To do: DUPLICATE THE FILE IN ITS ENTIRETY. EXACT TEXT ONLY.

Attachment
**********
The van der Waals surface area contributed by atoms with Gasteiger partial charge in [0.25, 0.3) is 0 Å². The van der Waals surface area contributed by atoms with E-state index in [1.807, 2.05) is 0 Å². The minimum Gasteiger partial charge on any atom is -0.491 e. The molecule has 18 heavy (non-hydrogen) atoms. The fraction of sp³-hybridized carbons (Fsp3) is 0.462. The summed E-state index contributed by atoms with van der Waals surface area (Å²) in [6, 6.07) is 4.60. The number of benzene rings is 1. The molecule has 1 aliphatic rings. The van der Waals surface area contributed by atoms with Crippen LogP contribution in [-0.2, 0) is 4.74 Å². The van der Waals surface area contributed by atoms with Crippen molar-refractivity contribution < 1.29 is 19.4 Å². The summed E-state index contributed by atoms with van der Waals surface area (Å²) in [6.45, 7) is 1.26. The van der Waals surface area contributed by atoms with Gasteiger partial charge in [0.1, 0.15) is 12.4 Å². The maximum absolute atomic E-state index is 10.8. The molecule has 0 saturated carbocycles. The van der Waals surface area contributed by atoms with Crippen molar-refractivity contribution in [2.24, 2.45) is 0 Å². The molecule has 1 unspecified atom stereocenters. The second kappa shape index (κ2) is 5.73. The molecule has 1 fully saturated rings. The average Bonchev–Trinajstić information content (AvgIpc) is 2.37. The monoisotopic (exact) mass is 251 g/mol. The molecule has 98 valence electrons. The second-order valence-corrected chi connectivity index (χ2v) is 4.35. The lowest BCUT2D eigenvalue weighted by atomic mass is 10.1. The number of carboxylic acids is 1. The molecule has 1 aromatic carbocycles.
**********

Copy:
The van der Waals surface area contributed by atoms with Gasteiger partial charge in [0.25, 0.3) is 0 Å². The van der Waals surface area contributed by atoms with E-state index in [1.807, 2.05) is 0 Å². The minimum Gasteiger partial charge on any atom is -0.491 e. The molecule has 18 heavy (non-hydrogen) atoms. The fraction of sp³-hybridized carbons (Fsp3) is 0.462. The summed E-state index contributed by atoms with van der Waals surface area (Å²) in [6, 6.07) is 4.60. The number of benzene rings is 1. The molecule has 1 aliphatic rings. The van der Waals surface area contributed by atoms with Crippen LogP contribution in [-0.2, 0) is 4.74 Å². The van der Waals surface area contributed by atoms with Crippen molar-refractivity contribution < 1.29 is 19.4 Å². The summed E-state index contributed by atoms with van der Waals surface area (Å²) in [6.45, 7) is 1.26. The van der Waals surface area contributed by atoms with Gasteiger partial charge in [0.1, 0.15) is 12.4 Å². The maximum absolute atomic E-state index is 10.8. The molecule has 0 saturated carbocycles. The van der Waals surface area contributed by atoms with Crippen molar-refractivity contribution in [2.24, 2.45) is 0 Å². The molecule has 1 unspecified atom stereocenters. The second kappa shape index (κ2) is 5.73. The molecule has 1 fully saturated rings. The average Bonchev–Trinajstić information content (AvgIpc) is 2.37. The monoisotopic (exact) mass is 251 g/mol. The molecule has 98 valence electrons. The second-order valence-corrected chi connectivity index (χ2v) is 4.35. The lowest BCUT2D eigenvalue weighted by atomic mass is 10.1. The number of carboxylic acids is 1. The molecule has 1 aromatic carbocycles.